Former British prime minister Tony Blair said Monday he was plunging back into domestic politics in order to fight against Brexit. / AFP PHOTO / Daniel Leal-Olivas
Former British prime minister Tony Blair said Monday he was plunging back into domestic politics in order to fight against Brexit.
Blair, who led the Labour Party from 1994 to 2007, will not be standing in the June 8 general election.
But he said he wanted to build a political movement to shape the policy debate as Britain starts its negotiations to leave the European Union.
Blair, 63, who was prime minister for a decade from 1997 and whose legacy has been defined by the Iraq war, said he knew he would face intense criticism for doing so.
But the ardent Europhile, who has largely been working on Middle East and African issues since leaving office, still wanted to get his “hands dirty” and re-enter the fray, saying voters should have the chance to change their mind once the final EU exit deal becomes clear.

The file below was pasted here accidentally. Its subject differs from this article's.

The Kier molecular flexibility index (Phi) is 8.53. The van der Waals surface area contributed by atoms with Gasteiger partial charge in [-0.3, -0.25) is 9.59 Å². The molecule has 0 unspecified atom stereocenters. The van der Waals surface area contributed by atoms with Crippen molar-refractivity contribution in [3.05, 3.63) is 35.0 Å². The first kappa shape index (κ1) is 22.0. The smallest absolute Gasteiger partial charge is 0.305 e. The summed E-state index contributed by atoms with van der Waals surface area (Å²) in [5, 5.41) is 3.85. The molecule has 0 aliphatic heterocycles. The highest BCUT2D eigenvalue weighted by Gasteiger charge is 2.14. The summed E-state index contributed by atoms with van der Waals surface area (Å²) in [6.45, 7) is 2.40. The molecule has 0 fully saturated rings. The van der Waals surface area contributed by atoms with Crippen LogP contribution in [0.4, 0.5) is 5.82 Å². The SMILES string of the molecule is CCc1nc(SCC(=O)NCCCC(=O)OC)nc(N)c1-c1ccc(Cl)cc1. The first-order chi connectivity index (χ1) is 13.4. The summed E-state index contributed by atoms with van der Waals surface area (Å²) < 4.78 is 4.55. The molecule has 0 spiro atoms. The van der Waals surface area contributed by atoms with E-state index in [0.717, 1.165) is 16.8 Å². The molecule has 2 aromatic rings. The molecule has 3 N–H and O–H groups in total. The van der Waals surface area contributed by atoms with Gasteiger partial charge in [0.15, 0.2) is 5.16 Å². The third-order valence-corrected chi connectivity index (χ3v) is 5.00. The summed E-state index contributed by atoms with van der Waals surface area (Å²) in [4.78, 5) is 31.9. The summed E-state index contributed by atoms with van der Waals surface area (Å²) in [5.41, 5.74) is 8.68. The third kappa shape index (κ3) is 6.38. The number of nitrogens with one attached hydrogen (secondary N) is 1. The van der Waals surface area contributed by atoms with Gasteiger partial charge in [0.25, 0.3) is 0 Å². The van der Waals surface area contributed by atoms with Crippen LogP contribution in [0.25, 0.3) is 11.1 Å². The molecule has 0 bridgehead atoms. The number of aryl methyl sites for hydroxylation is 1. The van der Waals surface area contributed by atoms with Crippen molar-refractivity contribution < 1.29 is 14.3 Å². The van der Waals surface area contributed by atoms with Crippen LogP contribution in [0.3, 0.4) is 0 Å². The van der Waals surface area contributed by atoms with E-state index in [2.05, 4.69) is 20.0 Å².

“This Brexit thing has given me a direct motivation to get more involved in the politics,” he told the Daily Mirror newspaper.
“You need to get your hands dirty and I will.
“I know the moment I stick my head out the door I’ll get a bucket of wotsit poured all over me, but I really do feel passionate about this.
“I don’t want to be in the situation where we pass through this moment of history and I hadn’t said anything because that would mean I didn’t care about this country. I do.
“I am not sure I can turn something into a political movement but I think there is a body of ideas out there people would support.”
He said his push was not about defying the vote to leave the European Union.
He said leaving the European single market and seeking a free trade agreement, as is Conservative Prime Minister Theresa May’s intention, would be “relegating ourselves” from the top order.
Opinion polls put the Conservatives far ahead of Labour, a few weeks out from the general election.
Blair, who won three straight general elections as Labour leader, was from the most centrist strain of the party, while current leader Jeremy Corbyn is from its strident leftist wing that reviles Blairite politics.
“Unless you are providing answers for the future you are not going to win,” Blair warned.